Clowns to the left of me, jokers to the right

Well, I don't know why I came here tonight

I got a feelin' that something ain't right

I'm so scared in case I fall off my chair

And I'm wonderin' how I'll get down those stairs

Clowns to left of me, jokers to the right

Here am I stuck in the middle with you

Yes, I'm stuck in the middle with you

And I'm wonderin' what it is I should do

It's so hard to keep this smile from my face

Losin' control, I'm all over the place

Clowns to left of me, jokers to the right

Here am I stuck in the middle with you

All the signs were there, but I tried to ignore them.  The warm days of summer turned blustery, the school buses suddenly appeared, the leaves turned colors, and the radio started to play songs about a big jolly man in a funny red suit.  Yes, it's Open Enrollment season.  

Open Enrollment is that special time of year when companies give their employees the opportunity to make health care choices for the upcoming year.  It's also the time of year you receive finely wrapped packages filled with numerous full color brochures all with the same two messages.  The cost of health care has increased again and the options are more confusing then ever so good luck!

Don't get me wrong.  My company does a nice job informing employees through a mix of brochures, websites, internal meetings and help lines.  However, they don't quite have the system optimized for those of us with "special" insurance needs so it takes a bit more expertise to navigate through the information.  Last year at this time we still had not received Maddie's diagnosis, but knew something was up, so we played it cautious and chose a plan that came with platinum frequent flyer status.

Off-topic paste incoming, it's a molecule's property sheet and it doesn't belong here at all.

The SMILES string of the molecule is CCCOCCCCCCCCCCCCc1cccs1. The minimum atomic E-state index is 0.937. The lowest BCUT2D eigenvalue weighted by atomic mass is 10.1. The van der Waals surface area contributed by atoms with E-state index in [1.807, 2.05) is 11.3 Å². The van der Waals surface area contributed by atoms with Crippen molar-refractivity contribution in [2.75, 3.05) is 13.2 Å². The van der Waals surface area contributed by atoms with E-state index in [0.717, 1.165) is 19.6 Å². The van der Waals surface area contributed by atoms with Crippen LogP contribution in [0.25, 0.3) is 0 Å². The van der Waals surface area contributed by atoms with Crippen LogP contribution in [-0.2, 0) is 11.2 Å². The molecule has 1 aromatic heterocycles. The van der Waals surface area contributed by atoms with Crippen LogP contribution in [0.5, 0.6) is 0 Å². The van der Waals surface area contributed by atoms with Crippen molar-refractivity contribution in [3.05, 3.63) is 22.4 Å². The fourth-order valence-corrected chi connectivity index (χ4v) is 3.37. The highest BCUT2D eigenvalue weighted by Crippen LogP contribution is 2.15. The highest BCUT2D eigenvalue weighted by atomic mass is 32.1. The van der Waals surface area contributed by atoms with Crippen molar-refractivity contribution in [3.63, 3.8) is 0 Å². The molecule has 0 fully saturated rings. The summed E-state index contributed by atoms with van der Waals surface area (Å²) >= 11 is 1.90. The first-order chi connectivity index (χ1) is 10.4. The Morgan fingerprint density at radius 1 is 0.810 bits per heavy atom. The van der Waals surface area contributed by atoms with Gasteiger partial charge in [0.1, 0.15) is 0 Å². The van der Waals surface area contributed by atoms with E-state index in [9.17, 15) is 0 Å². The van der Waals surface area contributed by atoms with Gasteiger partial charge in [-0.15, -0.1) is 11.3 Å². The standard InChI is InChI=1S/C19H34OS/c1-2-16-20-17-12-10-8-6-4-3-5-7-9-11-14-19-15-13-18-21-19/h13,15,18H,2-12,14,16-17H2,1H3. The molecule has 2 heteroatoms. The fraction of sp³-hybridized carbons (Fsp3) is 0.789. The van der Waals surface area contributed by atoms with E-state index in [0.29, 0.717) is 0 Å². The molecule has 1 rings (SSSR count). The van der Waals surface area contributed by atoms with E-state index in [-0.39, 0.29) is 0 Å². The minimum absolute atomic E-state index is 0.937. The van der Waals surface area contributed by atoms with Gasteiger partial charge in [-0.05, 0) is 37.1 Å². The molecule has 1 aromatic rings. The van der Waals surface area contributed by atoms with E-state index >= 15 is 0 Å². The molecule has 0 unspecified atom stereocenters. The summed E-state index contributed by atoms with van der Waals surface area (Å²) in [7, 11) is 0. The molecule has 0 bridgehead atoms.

All in all it worked well, but I wanted to make sure it was still the best deal moving forward.  As there were a couple new options this year I called our company support desk and asked them all the usual questions about deductibles, coverage, and doctor choices.  The operator did such a great job answering the usual questions I thought it was safe to throw her a curve ball.  I don't like to advertise the complexity and cost of the girls' treatments within my company so it went something like this. "Let's say someone had to get infusion therapy once in a while and it was expensive...say $10,000 each time.  Would that be covered?"  The response was, "Well, that's interesting.  Let me see.  Perhaps you should call the insurance company directly."  

I was hoping to avoid this, but picked up the phone and called the insurance company anyway.  After weaving through layer after layer of the automated answering system I finally made it to a real person.  I exchanged a few niceties and launched into my question as clear and detailed as possible.  Suddenly, the real person began to speak through some kind of automated voice machine.  "Thank you for calling XYZ Insurance.  Our ABC and DEF plans offer competitive coverage and the best service to our customers."  Hello?  Is there a real person there?  Hello?  She started again, "Thank you for calling XYZ ..."  I hung up.

So there I sat with clowns to left of me and jokers to the right.  Stuck in the middle.  And then I remembered to call Lynda.  Genzyme has a Care Coordination program, which assigns a Case Manager to each family receiving one of its therapies.  Ours is Lynda.  She has been a great help over the past months as we meandered our way through the maze of hospitals, insurance coverage and payments.  After one short discussion with Lynda, she called the insurance company, confirmed our coverage, identified the options, and helped me with the decision.  Once again Genzyme proved they are different.  When you feel alone, they are there to support.  When you need advice, their experts are ready to help.  And, when all you find are clowns to left of you and jokers to the right, you are happy they are stuck in the middle with you.

Thanks again to Lynda and the whole team at Genzyme!

Credit: Stealer's Wheel, "Stuck In The Middle With You"